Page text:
PG, NK-C, and IP: initial idea and writing of the grant proposal. FB, PF, PG, NK-C, ChL, VM, IP, and J-RZ: study design. FB, PB, AC, PF, ChL, VM, and J-RZ: local hospital management. CB: regulatory management. AB: data management. SJ, PG, and AV: data analysis and statistics. ClL, SP, and LS: technical investigations. JC and FB: microbiological result validation. SJ and JC: writing—original draft. SJ, JC, FB, PF, PG, NK-C, ChL, IP, AV, and J-RZ: writing—review and editing. All authors have read and agreed to the published version of the manuscript.

Funding

This study was funded by a grant from Programme Hospitalier de Recherche Clinique—PHRC 2018 (Ministère de la Santé No. AOR 18062). This sponsor was Assistance Publique—Hôpitaux de Paris (Direction de la Recherche Clinique et de l’Innovation).

Acknowledgments

The authors gratefully acknowledge Rabab Syed-Zaidi for her technical assistance.

Conflict of interest

The authors declare that the research was conducted in the absence of any commercial or financial relationships that could be construed as a potential conflict of interest.

Publisher’s note

All claims expressed in this article are solely those of the authors and do not necessarily represent those of their affiliated organizations, or those of the publisher, the editors and the reviewers. Any product that may be evaluated in this article, or claim that may be made by its manufacturer, is not guaranteed or endorsed by the publisher.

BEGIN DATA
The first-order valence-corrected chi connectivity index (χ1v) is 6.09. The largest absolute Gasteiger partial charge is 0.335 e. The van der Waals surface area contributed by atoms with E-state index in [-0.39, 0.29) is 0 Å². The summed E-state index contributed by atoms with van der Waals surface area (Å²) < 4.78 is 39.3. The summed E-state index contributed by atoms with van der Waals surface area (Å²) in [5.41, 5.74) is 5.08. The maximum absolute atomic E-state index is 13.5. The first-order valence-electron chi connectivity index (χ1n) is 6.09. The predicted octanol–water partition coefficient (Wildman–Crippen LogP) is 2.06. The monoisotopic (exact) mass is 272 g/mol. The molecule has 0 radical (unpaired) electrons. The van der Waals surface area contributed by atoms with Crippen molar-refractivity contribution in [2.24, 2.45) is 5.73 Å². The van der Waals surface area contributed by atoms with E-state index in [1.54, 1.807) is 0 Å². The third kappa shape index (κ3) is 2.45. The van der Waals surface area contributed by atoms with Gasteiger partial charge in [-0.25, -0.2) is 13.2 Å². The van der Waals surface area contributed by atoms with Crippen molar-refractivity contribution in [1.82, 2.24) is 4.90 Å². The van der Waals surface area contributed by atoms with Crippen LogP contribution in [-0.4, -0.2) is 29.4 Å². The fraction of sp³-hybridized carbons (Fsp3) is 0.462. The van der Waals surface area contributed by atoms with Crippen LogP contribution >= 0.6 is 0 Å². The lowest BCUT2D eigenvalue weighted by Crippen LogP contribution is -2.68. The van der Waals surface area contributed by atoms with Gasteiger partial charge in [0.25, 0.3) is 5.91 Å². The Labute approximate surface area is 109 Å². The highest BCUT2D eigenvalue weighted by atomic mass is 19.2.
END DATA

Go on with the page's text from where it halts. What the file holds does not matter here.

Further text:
Supplementary material

The Supplementary material for this article can be found online at: https://www.frontiersin.org/articles/10.3389/fmed.2023.1221363/full#supplementary-material

Footnotes

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Keywords: Clostridioides difficile, colonization, asymptomatic, prevalence, risk factors

Citation: Jolivet S, Couturier J, Grohs P, Vilfaillot A, Zahar J-R, Frange P, Casetta A, Moulin V, Lawrence C, Baune P, Bourgeois C, Bouffier A, Laussucq C, Sienzonit L, Picard S, Podglajen I, Kassis-Chikhani N and Barbut F (2023) Prevalence and risk factors of toxigenic Clostridioides difficile asymptomatic carriage in 11 French hospitals. Front. Med. 10:1221363. doi: 10.3389/fmed.2023.1221363

Received: 12 May 2023; Accepted: 28 June 2023;
Published: 19 July 2023.

Edited by:

Sam Donta, Falmouth Hospital, United States

Reviewed by:

Wen-Qiang He, The University of Sydney, Australia
Masoumeh Azimirad, Shahid Beheshti University of Medical Sciences, Iran

Copyright © 2023 Jolivet, Couturier, Grohs, Vilfaillot, Zahar, Frange, Casetta, Moulin, Lawrence, Baune, Bourgeois, Bouffier, Laussucq, Sienzonit, Picard, Podglajen, Kassis-Chikhani and Barbut. This is an open-access article distributed under the terms of the Creative Commons Attribution License (CC BY). The use, distribution or reproduction in other forums is permitted, provided the original author(s) and the copyright owner(s) are credited and that the original publication in this journal is cited, in accordance with accepted academic practice. No use, distribution or reproduction is permitted which does not comply with these terms.

*Correspondence: Sarah Jolivet, sarah.jolivet@aphp.fr

These authors have contributed equally to this work